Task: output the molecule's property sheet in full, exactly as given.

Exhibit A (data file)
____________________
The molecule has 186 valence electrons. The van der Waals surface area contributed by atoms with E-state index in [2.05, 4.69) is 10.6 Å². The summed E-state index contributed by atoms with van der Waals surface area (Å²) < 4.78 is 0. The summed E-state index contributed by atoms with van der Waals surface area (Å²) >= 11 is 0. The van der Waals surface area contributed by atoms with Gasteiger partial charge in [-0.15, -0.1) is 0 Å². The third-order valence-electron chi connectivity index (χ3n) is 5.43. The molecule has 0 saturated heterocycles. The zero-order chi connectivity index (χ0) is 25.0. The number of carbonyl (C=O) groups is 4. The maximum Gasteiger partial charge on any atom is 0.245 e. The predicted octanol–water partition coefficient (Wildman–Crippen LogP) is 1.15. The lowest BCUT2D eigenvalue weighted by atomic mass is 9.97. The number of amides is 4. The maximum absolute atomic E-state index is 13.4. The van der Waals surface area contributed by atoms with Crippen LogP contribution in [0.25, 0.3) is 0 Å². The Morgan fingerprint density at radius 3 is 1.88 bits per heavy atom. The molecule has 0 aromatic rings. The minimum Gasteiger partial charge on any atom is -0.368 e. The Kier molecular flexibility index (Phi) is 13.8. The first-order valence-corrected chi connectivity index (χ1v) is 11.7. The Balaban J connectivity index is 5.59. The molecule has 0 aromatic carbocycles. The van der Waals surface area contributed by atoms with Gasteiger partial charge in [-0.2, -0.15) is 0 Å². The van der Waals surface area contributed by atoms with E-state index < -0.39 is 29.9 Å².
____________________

The molecule has 186 valence electrons. The van der Waals surface area contributed by atoms with E-state index in [2.05, 4.69) is 10.6 Å². The summed E-state index contributed by atoms with van der Waals surface area (Å²) < 4.78 is 0. The summed E-state index contributed by atoms with van der Waals surface area (Å²) >= 11 is 0. The van der Waals surface area contributed by atoms with Gasteiger partial charge in [-0.15, -0.1) is 0 Å². The third-order valence-electron chi connectivity index (χ3n) is 5.43. The molecule has 0 saturated heterocycles. The zero-order chi connectivity index (χ0) is 25.0. The number of carbonyl (C=O) groups is 4. The maximum Gasteiger partial charge on any atom is 0.245 e. The predicted octanol–water partition coefficient (Wildman–Crippen LogP) is 1.15. The lowest BCUT2D eigenvalue weighted by atomic mass is 9.97. The number of amides is 4. The maximum absolute atomic E-state index is 13.4. The van der Waals surface area contributed by atoms with Crippen LogP contribution in [0.25, 0.3) is 0 Å². The Morgan fingerprint density at radius 3 is 1.88 bits per heavy atom. The molecule has 0 aromatic rings. The minimum Gasteiger partial charge on any atom is -0.368 e. The Kier molecular flexibility index (Phi) is 13.8. The first-order valence-corrected chi connectivity index (χ1v) is 11.7. The Balaban J connectivity index is 5.59. The molecule has 0 aromatic carbocycles. The van der Waals surface area contributed by atoms with Gasteiger partial charge in [-0.2, -0.15) is 0 Å². The van der Waals surface area contributed by atoms with E-state index < -0.39 is 29.9 Å².